Context is essential but it doesn’t create drama. What creates the drama is the WOTE. Every time there is a significant shift in the music (like where you put boxes in your music as outlined in Day 1) by definition something had to have changed in your characters WOTE to make sense of the musical change. We will discuss why this is in a later lesson. For today it is enough to identify that the music needs to appear to be a natural product of whatever your character is trying to express or do.
What is WOTE
WOTE stands for :
Want – What does your character want or need at this moment.? We as humans don’t do an action without wanting or needing something. It might not be a conscious decision but is still spurred by want or need. Without a want, there is no action.
Obstacle – What keeps your character from getting what they want? Without an obstacle, there is no drama. The stronger the want and the strong the obstacle the more intense the drama. Remember this when the scene just isn’t as intense as the music and text are calling for. Help yourself by choosing a compelling want or need and make the obstacle as difficult as possible to overcome without killing your characters hope to overcome it.
Tactic – This is what your character does to try to overcome the obstacle. For example, if I want chocolate cake the obstacle is that I don’t currently have any chocolate cake. My tactic is to go get in the car, go to the store, and buy some chocolate cake.
Expectation – This is what your character expects to happen by using the above tactic to overcome the obstacle to get what they want.
Tactics and Expectations are the most likely parts of WOTE to change from box to box within your song. For example, in the cake scenario above my expectation is that my car will work, that the store will be open and have chocolate cake, and that I will have money to buy that cake, and that I will then bring that cake home safe and sound. Do you see the potential for drama in this culinary tale yet?
- Changing all the WOTEs at every box. Remember, all might have changed but most likely only 1 or two have changed. In general, when one letter changes usually the following letters change but not necessarily the ones before. For example, if only the tactic changes then you will probably need to change the expectation. If the expectation changes then nothing else has to change.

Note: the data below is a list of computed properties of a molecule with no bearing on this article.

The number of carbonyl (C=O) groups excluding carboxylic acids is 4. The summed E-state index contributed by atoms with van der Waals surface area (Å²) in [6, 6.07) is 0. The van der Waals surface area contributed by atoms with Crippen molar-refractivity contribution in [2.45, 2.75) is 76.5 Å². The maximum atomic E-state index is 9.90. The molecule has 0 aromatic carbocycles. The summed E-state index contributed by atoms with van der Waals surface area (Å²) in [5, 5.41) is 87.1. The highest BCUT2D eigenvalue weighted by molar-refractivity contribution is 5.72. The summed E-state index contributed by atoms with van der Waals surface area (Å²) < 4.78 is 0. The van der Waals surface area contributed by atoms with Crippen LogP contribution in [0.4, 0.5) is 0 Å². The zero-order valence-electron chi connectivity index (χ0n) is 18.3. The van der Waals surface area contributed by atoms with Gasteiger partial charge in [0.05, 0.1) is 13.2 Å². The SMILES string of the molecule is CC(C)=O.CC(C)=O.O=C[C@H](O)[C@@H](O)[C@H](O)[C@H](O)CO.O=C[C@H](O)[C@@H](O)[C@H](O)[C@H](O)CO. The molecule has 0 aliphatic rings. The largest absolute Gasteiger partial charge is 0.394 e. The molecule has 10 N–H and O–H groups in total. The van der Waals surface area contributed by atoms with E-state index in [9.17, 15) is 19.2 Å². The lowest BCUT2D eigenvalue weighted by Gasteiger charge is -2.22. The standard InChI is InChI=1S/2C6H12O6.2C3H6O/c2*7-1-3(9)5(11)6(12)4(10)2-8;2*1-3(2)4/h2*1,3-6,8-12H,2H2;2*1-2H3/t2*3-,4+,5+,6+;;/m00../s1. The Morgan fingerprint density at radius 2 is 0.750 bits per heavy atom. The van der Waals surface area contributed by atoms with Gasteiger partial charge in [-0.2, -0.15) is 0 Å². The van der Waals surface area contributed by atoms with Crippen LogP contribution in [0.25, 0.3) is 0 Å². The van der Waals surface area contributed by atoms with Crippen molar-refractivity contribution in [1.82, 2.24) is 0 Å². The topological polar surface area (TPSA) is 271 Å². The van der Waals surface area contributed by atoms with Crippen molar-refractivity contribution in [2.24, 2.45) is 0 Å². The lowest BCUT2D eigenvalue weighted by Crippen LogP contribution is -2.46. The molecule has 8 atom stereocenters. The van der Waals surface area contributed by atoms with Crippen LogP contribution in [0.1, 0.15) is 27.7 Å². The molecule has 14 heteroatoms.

- Changing none of the WOTEs at a box. If you don’t think any of the WOTEs changed then either you put a box at the wrong place or you need to do more work giving your imagination something to work with.
- Not doing your homework from Day 1. There is method in the madness here. The process we are using here for just one song will ultimately need to be applied to every song, musical, opera, concert, etc.
- Not making your want or obstacle strong enough. The intensity of the drama and conflict comes from the intensity of your want and the obstacle keeping you from getting what you want.
- Making your obstacle or want too strong in relation to the other. Keep the obstacle or want intensity as balanced as possible to make the most dramatic situation. If the obstacle is too strong for the want then we lose hope or give up. If the want is too strong for the obstacle then the drama finishes too quickly. For example, if in our chocolate cake story the obstacle is that I don’t have a car and the store is ten miles away and will close in five minutes then I just won’t go get the cake – the story is over.
- Not making your want or obstacle believable within the context of the song or show. If your want or obstacle isn’t believable then the drama that comes from it won’t be either. This has great potential for comedic effect though.